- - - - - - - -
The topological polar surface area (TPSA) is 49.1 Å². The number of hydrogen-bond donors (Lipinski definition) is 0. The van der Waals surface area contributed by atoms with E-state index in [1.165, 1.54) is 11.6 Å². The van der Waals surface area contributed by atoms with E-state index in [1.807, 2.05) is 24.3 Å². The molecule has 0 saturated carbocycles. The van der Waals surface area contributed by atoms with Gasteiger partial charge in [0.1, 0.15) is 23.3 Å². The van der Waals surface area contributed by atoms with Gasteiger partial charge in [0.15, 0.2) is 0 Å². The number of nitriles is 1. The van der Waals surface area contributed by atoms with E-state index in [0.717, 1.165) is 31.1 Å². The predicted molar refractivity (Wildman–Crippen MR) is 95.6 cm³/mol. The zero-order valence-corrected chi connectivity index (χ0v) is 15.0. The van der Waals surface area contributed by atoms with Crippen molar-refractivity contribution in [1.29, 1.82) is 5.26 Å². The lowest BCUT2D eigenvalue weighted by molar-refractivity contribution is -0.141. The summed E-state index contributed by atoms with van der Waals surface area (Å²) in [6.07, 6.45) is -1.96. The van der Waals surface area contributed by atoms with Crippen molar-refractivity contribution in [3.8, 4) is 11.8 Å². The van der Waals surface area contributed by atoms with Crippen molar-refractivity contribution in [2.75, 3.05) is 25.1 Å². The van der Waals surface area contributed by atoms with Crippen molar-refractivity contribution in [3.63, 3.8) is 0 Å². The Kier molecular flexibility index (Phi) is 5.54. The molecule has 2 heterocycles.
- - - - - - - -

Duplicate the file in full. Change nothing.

The topological polar surface area (TPSA) is 49.1 Å². The number of hydrogen-bond donors (Lipinski definition) is 0. The van der Waals surface area contributed by atoms with E-state index in [1.165, 1.54) is 11.6 Å². The van der Waals surface area contributed by atoms with E-state index in [1.807, 2.05) is 24.3 Å². The molecule has 0 saturated carbocycles. The van der Waals surface area contributed by atoms with Gasteiger partial charge in [0.1, 0.15) is 23.3 Å². The van der Waals surface area contributed by atoms with Gasteiger partial charge in [0.15, 0.2) is 0 Å². The number of nitriles is 1. The van der Waals surface area contributed by atoms with E-state index in [0.717, 1.165) is 31.1 Å². The predicted molar refractivity (Wildman–Crippen MR) is 95.6 cm³/mol. The zero-order valence-corrected chi connectivity index (χ0v) is 15.0. The van der Waals surface area contributed by atoms with Crippen molar-refractivity contribution in [1.29, 1.82) is 5.26 Å². The lowest BCUT2D eigenvalue weighted by molar-refractivity contribution is -0.141. The summed E-state index contributed by atoms with van der Waals surface area (Å²) in [6.07, 6.45) is -1.96. The van der Waals surface area contributed by atoms with Crippen molar-refractivity contribution in [3.8, 4) is 11.8 Å². The van der Waals surface area contributed by atoms with Crippen molar-refractivity contribution in [2.75, 3.05) is 25.1 Å². The van der Waals surface area contributed by atoms with Crippen molar-refractivity contribution in [3.63, 3.8) is 0 Å². The Kier molecular flexibility index (Phi) is 5.54. The molecule has 2 heterocycles.